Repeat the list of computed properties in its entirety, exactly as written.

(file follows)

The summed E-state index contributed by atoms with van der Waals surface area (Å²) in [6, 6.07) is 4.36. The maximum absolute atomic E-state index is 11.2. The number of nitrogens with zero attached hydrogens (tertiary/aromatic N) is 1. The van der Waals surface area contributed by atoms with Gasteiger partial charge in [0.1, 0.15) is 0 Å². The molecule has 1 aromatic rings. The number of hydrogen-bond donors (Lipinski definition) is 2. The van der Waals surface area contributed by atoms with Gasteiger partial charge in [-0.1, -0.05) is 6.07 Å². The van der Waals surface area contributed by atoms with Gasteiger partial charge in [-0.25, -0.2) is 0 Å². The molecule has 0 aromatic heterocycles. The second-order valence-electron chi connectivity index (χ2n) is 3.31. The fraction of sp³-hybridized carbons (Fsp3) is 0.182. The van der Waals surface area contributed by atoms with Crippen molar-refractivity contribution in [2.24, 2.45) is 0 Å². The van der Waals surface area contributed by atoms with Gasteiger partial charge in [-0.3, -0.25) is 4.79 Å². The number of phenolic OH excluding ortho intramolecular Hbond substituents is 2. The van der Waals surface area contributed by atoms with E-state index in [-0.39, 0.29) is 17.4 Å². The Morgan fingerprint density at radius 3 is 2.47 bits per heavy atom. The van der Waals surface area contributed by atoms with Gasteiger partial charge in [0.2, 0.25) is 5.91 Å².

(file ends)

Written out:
The summed E-state index contributed by atoms with van der Waals surface area (Å²) in [6, 6.07) is 4.36. The maximum absolute atomic E-state index is 11.2. The number of nitrogens with zero attached hydrogens (tertiary/aromatic N) is 1. The van der Waals surface area contributed by atoms with Gasteiger partial charge in [0.1, 0.15) is 0 Å². The molecule has 1 aromatic rings. The number of hydrogen-bond donors (Lipinski definition) is 2. The van der Waals surface area contributed by atoms with Gasteiger partial charge in [-0.1, -0.05) is 6.07 Å². The van der Waals surface area contributed by atoms with Gasteiger partial charge in [-0.25, -0.2) is 0 Å². The molecule has 0 aromatic heterocycles. The second-order valence-electron chi connectivity index (χ2n) is 3.31. The fraction of sp³-hybridized carbons (Fsp3) is 0.182. The van der Waals surface area contributed by atoms with Crippen molar-refractivity contribution in [2.24, 2.45) is 0 Å². The van der Waals surface area contributed by atoms with Gasteiger partial charge in [-0.3, -0.25) is 4.79 Å². The number of phenolic OH excluding ortho intramolecular Hbond substituents is 2. The van der Waals surface area contributed by atoms with E-state index in [-0.39, 0.29) is 17.4 Å². The Morgan fingerprint density at radius 3 is 2.47 bits per heavy atom. The van der Waals surface area contributed by atoms with Gasteiger partial charge in [0.2, 0.25) is 5.91 Å².